It’s Tuesday morning and the winds have finally died down enough for us to continue south. After a few days anchored in an oxbow just off of the Waccamaw river we decided to venture further south but after a few hours of enjoying the continued strong winds buffeting us (not!) we decided to pull into another protected area. So, for the last few days we have been holed up in a little creek deep into an old rice plantation. Even though there wasn’t much breaking the wind, that was taller than high grass, there wasn’t much wind and even fewer signs of civilization. It was very pretty and cozy and given the still brisk NW winds, there was not a sign of mosquitoes. Having said that, there were massive flocks of swallows which certainly suggest that mosquitoes are abundant when they are not being blown away.
Today we decided to move, picked up the anchor and were back on the river shortly after 07:30. It was really cold, the most frigged yet with the thermometer in the cabin registering a frosty 52 degrees. It was still breezy with about 15kts on the nose most of the day. As is usually the case with NW winds, it was also plenty gusty.
Our destination was to be Charleston for tonight but we couldn’t make enough distance in time to make the last opening of the swing bridge a few miles short of our destination. The bridge doesn’t open between 4-6pm on account of rush hour. With the short days this time of year that’s a problem for us as going into Charleston in the dark is a non starter for the crew of Pandora.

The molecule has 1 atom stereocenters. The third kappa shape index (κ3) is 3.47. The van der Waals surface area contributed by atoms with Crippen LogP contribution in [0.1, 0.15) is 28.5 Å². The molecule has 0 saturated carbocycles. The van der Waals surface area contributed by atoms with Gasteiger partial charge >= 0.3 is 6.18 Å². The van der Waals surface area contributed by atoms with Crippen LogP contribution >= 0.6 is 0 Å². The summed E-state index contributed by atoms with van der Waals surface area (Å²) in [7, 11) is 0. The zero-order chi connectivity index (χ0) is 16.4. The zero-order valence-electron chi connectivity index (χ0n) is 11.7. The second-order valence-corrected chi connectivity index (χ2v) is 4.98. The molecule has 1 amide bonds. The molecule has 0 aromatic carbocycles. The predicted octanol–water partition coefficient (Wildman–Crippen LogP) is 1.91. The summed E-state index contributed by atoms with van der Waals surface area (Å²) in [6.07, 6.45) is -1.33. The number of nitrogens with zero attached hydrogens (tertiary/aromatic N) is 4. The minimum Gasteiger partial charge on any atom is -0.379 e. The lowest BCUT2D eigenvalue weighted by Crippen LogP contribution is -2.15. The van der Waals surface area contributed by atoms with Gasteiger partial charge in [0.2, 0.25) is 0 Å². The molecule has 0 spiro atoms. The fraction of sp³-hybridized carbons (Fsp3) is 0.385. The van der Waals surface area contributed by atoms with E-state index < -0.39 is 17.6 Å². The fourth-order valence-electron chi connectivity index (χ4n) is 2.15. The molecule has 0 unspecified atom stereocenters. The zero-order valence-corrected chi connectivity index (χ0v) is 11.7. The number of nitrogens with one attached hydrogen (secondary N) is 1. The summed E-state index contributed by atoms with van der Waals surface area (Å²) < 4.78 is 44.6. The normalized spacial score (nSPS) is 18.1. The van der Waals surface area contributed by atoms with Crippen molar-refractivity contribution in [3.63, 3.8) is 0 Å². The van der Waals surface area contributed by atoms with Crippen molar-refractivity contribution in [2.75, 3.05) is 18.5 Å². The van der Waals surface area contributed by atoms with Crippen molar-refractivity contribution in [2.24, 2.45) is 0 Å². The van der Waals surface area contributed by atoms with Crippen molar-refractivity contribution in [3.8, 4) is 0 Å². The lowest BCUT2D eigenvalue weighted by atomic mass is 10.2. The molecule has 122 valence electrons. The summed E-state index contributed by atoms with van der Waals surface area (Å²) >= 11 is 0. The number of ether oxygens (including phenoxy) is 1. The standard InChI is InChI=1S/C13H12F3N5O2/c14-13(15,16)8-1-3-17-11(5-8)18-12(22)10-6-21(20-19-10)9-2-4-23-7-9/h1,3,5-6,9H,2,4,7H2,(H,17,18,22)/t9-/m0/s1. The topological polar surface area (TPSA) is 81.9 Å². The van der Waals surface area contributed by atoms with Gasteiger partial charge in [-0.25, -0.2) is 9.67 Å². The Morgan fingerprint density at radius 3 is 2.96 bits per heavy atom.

A few days ago, prior to moving into our latest anchorage, we were treated to a visit by a friend’s aunt, the amazing 88 year old June that I mentioned in an earlier post for a day of sightseeing at a local botanical/sculpture garden. If you are following Brenda’s blog you have already heard about our day with June so I won’t belabor it here. Having said that, I will include some photos as the place was just stunning. I understand that this place, Brookgreen Gardens, has the largest collection of american sculpture anywhere in the world. Who’d have guessed, here in South Carolina?
This is a nice picture of June and Brenda. June said that we wore her out and that she was pooped after our time together. If she was tired while we were touring the garden she didn’t let on. The number of sculptures was overwhelming. I expect that there were thousands of them. Some large and some small. One theme that carried across the collection was the human form and there were plenty to choose from. Yes, good form from my perspective. The sculptures were set into the landscape and what a great landscape it was. Live oaks everywhere. Some views were grand and some more intimate. Plenty of water features. I was told that there were some resident alligators but all we saw was a big snake, perhaps 4-5′ long coiled up above us at one point in an arbor just over our head. Brenda loved it. Not!!!There were even some late season magnolias still in bloom. These fragrant flowers are amazing. This one was at least 6″ across.